Skip to comments.Russia's Oil Industry Is Doing Fine, Which Is Great News For The Kremlin
Posted on 05/10/2014 10:29:10 AM PDT by ckilmer
Russiaâs economy had a pretty bad 2013 and thereâs simply no point in arguing otherwise. The economy decelerated sharply and is likely to end up with somewhere between 1.3 and 1.4% overall growth. Thatâs not the apocalypse (heck, itâs not even a recession) but itâs clearly sub-par. Such low growth will quickly Â become an enormous problem for the authorities if it continues for much longer.
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The first is a chart of both Russian oil production and the average price of Brent Crude. This chart is nice because it gives a pretty good indication of the magnitude both of the run-up in oil prices since the late 1990′s and also of the increase in Russian production. Yes it’s true that the pace of production increases in Russia has tailed off, something which people usually associate this with the jailing of Mikhail Khodorkovsky and the re-assertion of state control in the energy sector. Nonetheless, Russia has still managed to achieve annual increases in oil production for 13 out of the past 14 years, a real-world performance that was much better than most estimates.
The next chart worth considering shows the total amount of money that Russian earns through selling oil, an estimate I developed using historical production and price data from the incredibly useful website of the Energy Information Administration. When you combine the huge increase in crude oil prices that has taken place since the late 1990′s with the substantial increase in Russian oil production, you get a truly spectacular rise in earnings. When Putin first came to power Russia earned about $41 billion from oil sales. Last year it earned about $415 billion. That’s a lot of petro rubles.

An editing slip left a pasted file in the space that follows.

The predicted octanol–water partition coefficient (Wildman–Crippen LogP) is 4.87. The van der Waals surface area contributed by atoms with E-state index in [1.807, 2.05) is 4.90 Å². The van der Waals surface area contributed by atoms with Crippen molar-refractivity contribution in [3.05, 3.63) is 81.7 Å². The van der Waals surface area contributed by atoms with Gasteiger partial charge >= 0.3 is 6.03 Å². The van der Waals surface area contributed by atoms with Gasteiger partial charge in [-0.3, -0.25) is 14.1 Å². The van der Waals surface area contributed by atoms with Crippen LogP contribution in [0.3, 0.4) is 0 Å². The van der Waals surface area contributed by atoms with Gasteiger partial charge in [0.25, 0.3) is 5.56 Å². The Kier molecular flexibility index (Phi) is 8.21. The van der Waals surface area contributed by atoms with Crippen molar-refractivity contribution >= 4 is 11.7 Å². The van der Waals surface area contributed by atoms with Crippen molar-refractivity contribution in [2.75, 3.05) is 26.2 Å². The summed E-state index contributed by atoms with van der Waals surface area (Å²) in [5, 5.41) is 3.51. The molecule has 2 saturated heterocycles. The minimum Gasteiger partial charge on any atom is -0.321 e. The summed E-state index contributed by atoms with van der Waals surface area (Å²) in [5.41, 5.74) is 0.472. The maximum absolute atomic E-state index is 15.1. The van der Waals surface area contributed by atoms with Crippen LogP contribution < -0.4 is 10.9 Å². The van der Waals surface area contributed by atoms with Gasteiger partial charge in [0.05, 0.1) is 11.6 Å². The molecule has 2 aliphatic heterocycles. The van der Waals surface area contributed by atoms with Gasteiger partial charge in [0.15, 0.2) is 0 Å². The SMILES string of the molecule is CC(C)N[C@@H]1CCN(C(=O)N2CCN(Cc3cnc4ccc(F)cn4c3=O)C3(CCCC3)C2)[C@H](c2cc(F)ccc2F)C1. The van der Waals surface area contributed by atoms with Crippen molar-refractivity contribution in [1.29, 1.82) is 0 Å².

Russia’s economy is obviously about a lot more than pumping black stuff out of the ground: at market prices only about 20% of Russia’s GDP comes from oil production. So even if the oil sector performs well, the performance of the other 80% of the economy matters a lot more. Russia’s overall economy can continue to perform quite poorly even if oil production continues to grow and oil prices stay high.
But oil is important because, to use a bit of a crude turn of phrase, it essentially functions as a Kremlin slush fund. The Russian oil sector faces some of the highest taxes in the world, and the Russian government captures a staggeringly high percentage of the cost of each barrel. This money then courses through the veins of the Russian economy: some of it is used to pay pensions, some of it is used to subsidize other inefficient industries, and some of it, of course, simply disappears down the black hole of corruption.
My point is not that the Kremlin is a particularly efficient or astute allocator of oil wealth, merely that it now has such enormous resources at its disposal that it will likely find a way to keep itself in power. A government with access to hundreds of billions of dollars of oil money seems like a government that will be around for awhile, particularly given how robust oil prices have been in the face of sustained economic weakness in the developed world.
USA first quarter 0.10
USA first quarter 0.10
Its likely the rest of the year will be better—judging by fed tapering.
Those sorts of comparisons have problems, unless you understand that Russia’s economy is the size of California’s.
Is it big or small in your opinion?
Note: this topic is from 5/10/2014.The article discusses how 2013 was a lousy year for Putin's private feudal empire.